The Soldier by Neal Asher is a mind-blowing start to the Rise of the Jain trilogy. Set in the expansive Polity universe many familiar characters make a welcome return. The focus this time around is on Orlandine and the enigmatic alien entity called Dragon as they stand guard against a threat that might very well destroy all sentient life. Long time readers know that wherever Dragon is involved things are bound to get interesting in the most chaotic of ways. And boy does it ever!

Neal Asher takes all the best elements from the Polity universe and weaves them together into a narrative that makes it feel as if everything that came before was only meant to set up the groundwork for this moment. Fans of the Polity universe will find everything they adore - incredible technology, weird alien creatures, sarcastic AI drones, gigantic space battles and the fate of the entire universe hanging in the balance. Asher even manages to expand on the back-story of the Polity in some truly surprising ways, with far-reaching implications in the current conflict, making it hard to believe that everything wasn't meticulously planned from the very start. While newcomers will be able to follow most of what happens thanks to an extensive glossary and ample recounting of prior events, The Soldier is best experienced if you are familiar with the previous novels set in the universe otherwise you will deprive yourself from seeing how masterfully all the threads laid down throughout the prior series are brought to fruition.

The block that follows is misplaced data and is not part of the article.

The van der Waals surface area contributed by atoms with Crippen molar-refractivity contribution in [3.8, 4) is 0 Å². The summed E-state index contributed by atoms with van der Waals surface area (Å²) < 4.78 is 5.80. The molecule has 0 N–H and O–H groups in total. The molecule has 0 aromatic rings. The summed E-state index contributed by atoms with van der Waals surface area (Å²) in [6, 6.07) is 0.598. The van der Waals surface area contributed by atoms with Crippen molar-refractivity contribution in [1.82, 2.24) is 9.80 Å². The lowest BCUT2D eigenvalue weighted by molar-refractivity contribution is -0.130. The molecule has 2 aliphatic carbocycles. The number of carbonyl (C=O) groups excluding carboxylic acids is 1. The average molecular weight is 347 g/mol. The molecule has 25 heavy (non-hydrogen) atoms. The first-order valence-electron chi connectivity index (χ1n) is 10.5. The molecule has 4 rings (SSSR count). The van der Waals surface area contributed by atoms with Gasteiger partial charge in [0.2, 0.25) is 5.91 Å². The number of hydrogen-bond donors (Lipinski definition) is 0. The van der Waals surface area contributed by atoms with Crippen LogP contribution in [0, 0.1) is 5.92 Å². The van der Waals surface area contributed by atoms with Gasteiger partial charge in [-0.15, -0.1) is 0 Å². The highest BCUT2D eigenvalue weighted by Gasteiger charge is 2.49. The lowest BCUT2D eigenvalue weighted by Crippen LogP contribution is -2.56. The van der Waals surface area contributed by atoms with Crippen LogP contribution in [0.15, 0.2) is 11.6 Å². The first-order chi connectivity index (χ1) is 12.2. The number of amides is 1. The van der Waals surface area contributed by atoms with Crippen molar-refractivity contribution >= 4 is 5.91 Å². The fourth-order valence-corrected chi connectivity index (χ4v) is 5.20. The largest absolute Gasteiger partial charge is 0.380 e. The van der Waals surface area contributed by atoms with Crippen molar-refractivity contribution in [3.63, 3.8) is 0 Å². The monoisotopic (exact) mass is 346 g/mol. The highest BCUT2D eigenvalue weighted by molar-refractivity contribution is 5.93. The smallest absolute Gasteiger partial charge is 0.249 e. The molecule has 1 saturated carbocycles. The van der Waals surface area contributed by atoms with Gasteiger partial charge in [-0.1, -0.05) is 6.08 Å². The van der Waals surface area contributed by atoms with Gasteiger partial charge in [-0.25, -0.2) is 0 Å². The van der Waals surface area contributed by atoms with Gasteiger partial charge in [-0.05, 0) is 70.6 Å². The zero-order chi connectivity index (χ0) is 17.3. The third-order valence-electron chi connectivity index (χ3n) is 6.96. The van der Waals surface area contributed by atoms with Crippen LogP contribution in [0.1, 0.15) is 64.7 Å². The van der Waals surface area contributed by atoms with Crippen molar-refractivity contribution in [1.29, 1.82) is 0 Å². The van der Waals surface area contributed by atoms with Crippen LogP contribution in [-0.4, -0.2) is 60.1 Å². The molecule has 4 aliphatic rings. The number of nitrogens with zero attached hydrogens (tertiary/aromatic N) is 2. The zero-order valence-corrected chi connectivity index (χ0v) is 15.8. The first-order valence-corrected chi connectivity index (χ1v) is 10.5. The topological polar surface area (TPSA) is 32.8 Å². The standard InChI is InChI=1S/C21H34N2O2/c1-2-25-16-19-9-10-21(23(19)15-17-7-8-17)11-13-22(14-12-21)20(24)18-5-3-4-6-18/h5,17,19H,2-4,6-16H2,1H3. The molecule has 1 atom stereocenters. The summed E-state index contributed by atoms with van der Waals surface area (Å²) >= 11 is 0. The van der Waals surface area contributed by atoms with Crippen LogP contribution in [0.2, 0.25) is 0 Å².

The characters are engaging and you can't help but feel sympathy for them as they each struggle to reconcile with their own unique nature and identity. The addition of some snarky battle drones provide a lighter touch and The Client introduces a whole new element to the story as it goes in search of its own forbidden history.
'You stir the still pool of history,' said the Librarian. 'Terror you cannot comprehend will come up from the depths.' (p 232)